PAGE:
The Town of Edmonston promotes historic preservation through the efforts of the Prince George’s County Historical Preservation Commission and the Maryland National Capital Park and Planning Commission. Check out the links below to obtain valuable information to obtain historic tax credits or to have your property listed on the National Register of Historic Places. Join the Prince George’s County Historical Society or visit the Prince George’s County African American Museum and Cultural Center in Brentwood.
Obtain Historic Tax Credits
Historic Structures in Edmonston Listed on the Prince George’s County Historical Site Register
The Piggott-Sikken House: Block F, Lot 5 of the J. Harris Rogers Subdivision
The house which stands on Lot 5 of Block F is a variant of the basic front-gabled form; it is 2-1/2 stories high, and is distinguished by decorative gable treatment and projecting bays. Several elements vary the lines of the basic front-gabled form. Entrance is in the easternmost bay of the principal south gable front, inset and sheltered by a corner porch with heavy segmental paneled arches. Above the entry porch in the southeast corner, a small square pyramidal-roof tower projects slightly form the east elevation at second-story level, and rises to a third story. Behind it, the next bay to the north consists of a projecting oriel window at second-story level.
And nearly centered on the east elevation is a two-story semi-octagonal projecting bay, covered by a hip roof which is itself enclosed within a cross gable in the west plane of the main roof. The house is sheathed with slate-blue asbestos shingle on the first and second stories; the gables are sided with fish scale shingles of the same color. (Edmonston Historical Survey, July 1993)
The Poppleton-Roberts Home, 5104 Emerson
The house which stands at 5104 Emerson (formerly Washington Street) is unique not only in the Edmonston community but also in the County. Much larger than the standard dwelling in this community, it is two stories high and five bays long and two bays wide. The principal façade and gable ends are sheltered by a deep covered porch whose hip roof is integral with that of the house; the porch posts are chamfered with jigsawn brackets. Above the central entrance, a large dormer, set into the slope of the porch roof below, forms a central cross gable and dominates the second story of the principal façade.
On each side of the central dormer is a very shallow “eyebrow” shed dormer. Some of the gable surfaces are sided with clipped-corner shingles. There are several large evergreen trees in the front yard of the house, and lining the street to the east are several large old magnolias which were probably planted near the time of construction of the home.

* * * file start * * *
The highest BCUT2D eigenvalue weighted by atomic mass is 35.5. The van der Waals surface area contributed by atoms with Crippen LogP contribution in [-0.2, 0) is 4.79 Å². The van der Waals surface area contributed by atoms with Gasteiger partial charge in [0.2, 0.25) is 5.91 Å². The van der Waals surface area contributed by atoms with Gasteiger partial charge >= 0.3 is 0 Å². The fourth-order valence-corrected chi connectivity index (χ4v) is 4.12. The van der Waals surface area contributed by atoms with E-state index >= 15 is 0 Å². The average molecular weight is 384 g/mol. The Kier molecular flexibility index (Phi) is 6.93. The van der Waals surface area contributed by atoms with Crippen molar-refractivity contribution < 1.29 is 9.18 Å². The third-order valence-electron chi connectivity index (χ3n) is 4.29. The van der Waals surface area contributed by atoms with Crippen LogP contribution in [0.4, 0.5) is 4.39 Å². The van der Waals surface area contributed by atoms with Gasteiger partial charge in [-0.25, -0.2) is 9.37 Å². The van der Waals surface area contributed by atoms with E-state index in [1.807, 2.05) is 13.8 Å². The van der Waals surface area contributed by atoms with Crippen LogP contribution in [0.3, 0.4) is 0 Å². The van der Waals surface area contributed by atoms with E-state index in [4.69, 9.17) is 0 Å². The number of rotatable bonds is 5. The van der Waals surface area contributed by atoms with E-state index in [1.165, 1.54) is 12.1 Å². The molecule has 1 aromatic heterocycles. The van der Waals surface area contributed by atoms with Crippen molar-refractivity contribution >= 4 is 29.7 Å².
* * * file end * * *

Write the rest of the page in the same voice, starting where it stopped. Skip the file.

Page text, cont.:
This house is a unique example of its type in Prince George’s County. Its gable-on-the hip roof and wraparound porch are reminiscent of French Colonial dwellings of the deep South, while its late Victorian trim and the shallow shed dormers look forward into the twentieth century. It was built on land purchased by J. Harris Rogers before that area was platted for subdivision. (Edmonston Historical Survey, July 1993)
Edmonston Terrace, 1945
Development continued in Edmonston, but it was sporadic, and did not follow a regular pattern. Generally, small cottages, typical of the 1930s and 1940s, were built on unimproved lots between older dwellings, creating a sort of development by infill. This pattern changed at the end of World War II with the development of Edmonston Terrace in the area just north of the Palestine subdivision.
The nine-acre Edmonston Terrace subdivision was platted in 1945 and consisted of nearly identical two-story side-gabled brick residences, constructed on 41 small (average 5,500 square feet) lots on both sides of Gallatin and Hamilton Streets.
Edmonston Terrace represents a departure from the sporadic development pattern of the previous two decades. It also contributed to a substantial increase in the population of Edmonston in the immediate post-war period. By 1950, the population had increased to 1190, from the 717 count of 1930. After the construction of Edmonston Terrace, development returned to its sporadic pattern, with occasional infill between older dwellings by 1950s and 1960s ranch style homes. (Edmonston Historical Survey, July, 1993)